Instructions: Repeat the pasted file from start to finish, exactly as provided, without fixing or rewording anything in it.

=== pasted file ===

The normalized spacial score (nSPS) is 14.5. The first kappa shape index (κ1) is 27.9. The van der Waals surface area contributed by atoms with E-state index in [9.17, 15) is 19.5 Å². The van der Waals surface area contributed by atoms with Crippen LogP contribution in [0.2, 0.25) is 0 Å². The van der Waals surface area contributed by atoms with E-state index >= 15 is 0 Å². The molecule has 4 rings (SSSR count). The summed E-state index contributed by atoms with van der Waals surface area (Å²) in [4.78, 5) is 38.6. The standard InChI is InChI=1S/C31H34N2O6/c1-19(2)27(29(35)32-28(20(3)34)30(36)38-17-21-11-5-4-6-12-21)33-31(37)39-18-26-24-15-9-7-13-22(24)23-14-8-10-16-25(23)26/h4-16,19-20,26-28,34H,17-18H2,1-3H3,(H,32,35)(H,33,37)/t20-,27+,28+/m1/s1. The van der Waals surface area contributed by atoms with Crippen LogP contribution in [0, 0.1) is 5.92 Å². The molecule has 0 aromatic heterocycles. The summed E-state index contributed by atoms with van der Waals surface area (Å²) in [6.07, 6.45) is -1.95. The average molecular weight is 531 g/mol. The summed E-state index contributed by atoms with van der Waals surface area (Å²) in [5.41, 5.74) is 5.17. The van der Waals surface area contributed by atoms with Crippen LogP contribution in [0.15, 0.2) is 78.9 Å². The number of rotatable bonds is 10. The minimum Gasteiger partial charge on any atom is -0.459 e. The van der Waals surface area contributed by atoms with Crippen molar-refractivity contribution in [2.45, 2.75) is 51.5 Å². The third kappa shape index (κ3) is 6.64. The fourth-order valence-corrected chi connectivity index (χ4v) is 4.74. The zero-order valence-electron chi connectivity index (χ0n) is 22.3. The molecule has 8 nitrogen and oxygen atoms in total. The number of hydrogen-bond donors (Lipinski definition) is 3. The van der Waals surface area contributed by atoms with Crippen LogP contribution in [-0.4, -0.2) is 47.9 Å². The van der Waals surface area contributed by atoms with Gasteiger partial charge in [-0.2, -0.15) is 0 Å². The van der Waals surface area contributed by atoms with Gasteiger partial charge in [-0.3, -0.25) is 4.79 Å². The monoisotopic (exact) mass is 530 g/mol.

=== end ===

The normalized spacial score (nSPS) is 14.5. The first kappa shape index (κ1) is 27.9. The van der Waals surface area contributed by atoms with E-state index in [9.17, 15) is 19.5 Å². The van der Waals surface area contributed by atoms with Crippen LogP contribution in [0.2, 0.25) is 0 Å². The van der Waals surface area contributed by atoms with E-state index >= 15 is 0 Å². The molecule has 4 rings (SSSR count). The summed E-state index contributed by atoms with van der Waals surface area (Å²) in [4.78, 5) is 38.6. The standard InChI is InChI=1S/C31H34N2O6/c1-19(2)27(29(35)32-28(20(3)34)30(36)38-17-21-11-5-4-6-12-21)33-31(37)39-18-26-24-15-9-7-13-22(24)23-14-8-10-16-25(23)26/h4-16,19-20,26-28,34H,17-18H2,1-3H3,(H,32,35)(H,33,37)/t20-,27+,28+/m1/s1. The van der Waals surface area contributed by atoms with Crippen LogP contribution in [0, 0.1) is 5.92 Å². The molecule has 0 aromatic heterocycles. The summed E-state index contributed by atoms with van der Waals surface area (Å²) in [6.07, 6.45) is -1.95. The average molecular weight is 531 g/mol. The summed E-state index contributed by atoms with van der Waals surface area (Å²) in [5.41, 5.74) is 5.17. The van der Waals surface area contributed by atoms with Crippen LogP contribution in [0.15, 0.2) is 78.9 Å². The number of rotatable bonds is 10. The minimum Gasteiger partial charge on any atom is -0.459 e. The van der Waals surface area contributed by atoms with Crippen molar-refractivity contribution in [2.45, 2.75) is 51.5 Å². The third kappa shape index (κ3) is 6.64. The fourth-order valence-corrected chi connectivity index (χ4v) is 4.74. The zero-order valence-electron chi connectivity index (χ0n) is 22.3. The molecule has 8 nitrogen and oxygen atoms in total. The number of hydrogen-bond donors (Lipinski definition) is 3. The van der Waals surface area contributed by atoms with Crippen LogP contribution in [-0.4, -0.2) is 47.9 Å². The van der Waals surface area contributed by atoms with Gasteiger partial charge in [-0.2, -0.15) is 0 Å². The van der Waals surface area contributed by atoms with Gasteiger partial charge in [-0.3, -0.25) is 4.79 Å². The monoisotopic (exact) mass is 530 g/mol.